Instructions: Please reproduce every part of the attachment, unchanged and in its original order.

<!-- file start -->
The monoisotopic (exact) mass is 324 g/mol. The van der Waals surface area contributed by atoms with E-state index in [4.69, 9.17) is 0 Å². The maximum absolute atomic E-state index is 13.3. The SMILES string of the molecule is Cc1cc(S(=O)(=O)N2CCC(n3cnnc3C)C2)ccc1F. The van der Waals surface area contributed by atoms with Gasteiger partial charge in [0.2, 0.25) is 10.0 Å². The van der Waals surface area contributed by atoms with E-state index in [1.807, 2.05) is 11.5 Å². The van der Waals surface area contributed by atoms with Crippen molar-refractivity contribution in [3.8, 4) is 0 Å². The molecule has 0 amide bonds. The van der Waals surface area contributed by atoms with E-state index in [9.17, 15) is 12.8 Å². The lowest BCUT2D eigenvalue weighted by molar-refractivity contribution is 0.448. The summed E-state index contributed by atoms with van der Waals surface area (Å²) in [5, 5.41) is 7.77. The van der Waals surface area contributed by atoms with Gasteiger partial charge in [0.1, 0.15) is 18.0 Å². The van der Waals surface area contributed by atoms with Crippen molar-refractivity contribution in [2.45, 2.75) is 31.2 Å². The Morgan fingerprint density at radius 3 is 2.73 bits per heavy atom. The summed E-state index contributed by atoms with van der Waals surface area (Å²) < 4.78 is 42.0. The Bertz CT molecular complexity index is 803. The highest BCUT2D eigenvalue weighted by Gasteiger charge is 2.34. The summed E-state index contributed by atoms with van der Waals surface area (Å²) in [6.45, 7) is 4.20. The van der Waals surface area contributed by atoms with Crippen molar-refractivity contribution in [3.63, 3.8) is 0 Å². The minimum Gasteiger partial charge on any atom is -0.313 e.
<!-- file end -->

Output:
The monoisotopic (exact) mass is 324 g/mol. The van der Waals surface area contributed by atoms with E-state index in [4.69, 9.17) is 0 Å². The maximum absolute atomic E-state index is 13.3. The SMILES string of the molecule is Cc1cc(S(=O)(=O)N2CCC(n3cnnc3C)C2)ccc1F. The van der Waals surface area contributed by atoms with Gasteiger partial charge in [0.2, 0.25) is 10.0 Å². The van der Waals surface area contributed by atoms with E-state index in [1.807, 2.05) is 11.5 Å². The van der Waals surface area contributed by atoms with Crippen molar-refractivity contribution in [3.8, 4) is 0 Å². The molecule has 0 amide bonds. The van der Waals surface area contributed by atoms with E-state index in [9.17, 15) is 12.8 Å². The lowest BCUT2D eigenvalue weighted by molar-refractivity contribution is 0.448. The summed E-state index contributed by atoms with van der Waals surface area (Å²) in [5, 5.41) is 7.77. The van der Waals surface area contributed by atoms with Gasteiger partial charge in [0.1, 0.15) is 18.0 Å². The van der Waals surface area contributed by atoms with Crippen molar-refractivity contribution in [2.45, 2.75) is 31.2 Å². The Morgan fingerprint density at radius 3 is 2.73 bits per heavy atom. The summed E-state index contributed by atoms with van der Waals surface area (Å²) < 4.78 is 42.0. The Bertz CT molecular complexity index is 803. The highest BCUT2D eigenvalue weighted by Gasteiger charge is 2.34. The summed E-state index contributed by atoms with van der Waals surface area (Å²) in [6.45, 7) is 4.20. The van der Waals surface area contributed by atoms with Crippen molar-refractivity contribution in [3.63, 3.8) is 0 Å². The minimum Gasteiger partial charge on any atom is -0.313 e.